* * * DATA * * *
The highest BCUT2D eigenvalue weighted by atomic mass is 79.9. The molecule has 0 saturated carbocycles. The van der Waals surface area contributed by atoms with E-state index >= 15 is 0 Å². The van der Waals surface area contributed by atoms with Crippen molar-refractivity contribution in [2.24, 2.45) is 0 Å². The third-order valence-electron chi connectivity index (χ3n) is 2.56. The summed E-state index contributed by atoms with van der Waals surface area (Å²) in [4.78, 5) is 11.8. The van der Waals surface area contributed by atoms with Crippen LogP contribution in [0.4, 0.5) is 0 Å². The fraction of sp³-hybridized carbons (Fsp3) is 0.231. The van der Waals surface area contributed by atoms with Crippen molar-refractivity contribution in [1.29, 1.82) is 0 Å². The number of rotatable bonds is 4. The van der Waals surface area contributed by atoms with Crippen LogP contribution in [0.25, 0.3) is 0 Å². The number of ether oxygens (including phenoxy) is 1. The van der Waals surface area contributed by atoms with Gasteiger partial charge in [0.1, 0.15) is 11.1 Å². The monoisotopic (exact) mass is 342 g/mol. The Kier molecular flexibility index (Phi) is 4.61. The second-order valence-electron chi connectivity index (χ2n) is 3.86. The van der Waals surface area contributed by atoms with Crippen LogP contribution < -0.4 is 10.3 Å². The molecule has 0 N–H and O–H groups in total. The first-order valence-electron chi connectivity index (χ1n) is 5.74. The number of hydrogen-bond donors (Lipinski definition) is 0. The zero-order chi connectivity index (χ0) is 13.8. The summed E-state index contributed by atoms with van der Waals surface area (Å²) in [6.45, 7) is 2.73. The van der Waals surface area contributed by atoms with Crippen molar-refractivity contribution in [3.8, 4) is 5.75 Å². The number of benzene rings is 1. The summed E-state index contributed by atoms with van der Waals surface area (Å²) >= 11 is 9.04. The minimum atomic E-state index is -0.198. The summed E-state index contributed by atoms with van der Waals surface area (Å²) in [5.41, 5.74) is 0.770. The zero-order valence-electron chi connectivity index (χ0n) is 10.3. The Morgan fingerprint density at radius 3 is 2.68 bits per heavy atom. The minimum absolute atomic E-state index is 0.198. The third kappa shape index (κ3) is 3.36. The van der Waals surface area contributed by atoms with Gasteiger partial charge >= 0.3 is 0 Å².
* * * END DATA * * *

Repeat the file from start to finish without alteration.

The highest BCUT2D eigenvalue weighted by atomic mass is 79.9. The molecule has 0 saturated carbocycles. The van der Waals surface area contributed by atoms with E-state index >= 15 is 0 Å². The van der Waals surface area contributed by atoms with Crippen molar-refractivity contribution in [2.24, 2.45) is 0 Å². The third-order valence-electron chi connectivity index (χ3n) is 2.56. The summed E-state index contributed by atoms with van der Waals surface area (Å²) in [4.78, 5) is 11.8. The van der Waals surface area contributed by atoms with Crippen LogP contribution in [0.4, 0.5) is 0 Å². The fraction of sp³-hybridized carbons (Fsp3) is 0.231. The van der Waals surface area contributed by atoms with Crippen molar-refractivity contribution in [1.29, 1.82) is 0 Å². The number of rotatable bonds is 4. The van der Waals surface area contributed by atoms with Crippen LogP contribution in [0.25, 0.3) is 0 Å². The number of ether oxygens (including phenoxy) is 1. The van der Waals surface area contributed by atoms with Gasteiger partial charge in [0.1, 0.15) is 11.1 Å². The monoisotopic (exact) mass is 342 g/mol. The Kier molecular flexibility index (Phi) is 4.61. The second-order valence-electron chi connectivity index (χ2n) is 3.86. The van der Waals surface area contributed by atoms with Crippen LogP contribution < -0.4 is 10.3 Å². The molecule has 0 N–H and O–H groups in total. The first-order valence-electron chi connectivity index (χ1n) is 5.74. The number of hydrogen-bond donors (Lipinski definition) is 0. The zero-order chi connectivity index (χ0) is 13.8. The summed E-state index contributed by atoms with van der Waals surface area (Å²) in [6.45, 7) is 2.73. The van der Waals surface area contributed by atoms with Crippen molar-refractivity contribution in [3.8, 4) is 5.75 Å². The number of benzene rings is 1. The summed E-state index contributed by atoms with van der Waals surface area (Å²) >= 11 is 9.04. The minimum atomic E-state index is -0.198. The summed E-state index contributed by atoms with van der Waals surface area (Å²) in [5.41, 5.74) is 0.770. The zero-order valence-electron chi connectivity index (χ0n) is 10.3. The Morgan fingerprint density at radius 3 is 2.68 bits per heavy atom. The minimum absolute atomic E-state index is 0.198. The third kappa shape index (κ3) is 3.36. The van der Waals surface area contributed by atoms with Gasteiger partial charge >= 0.3 is 0 Å².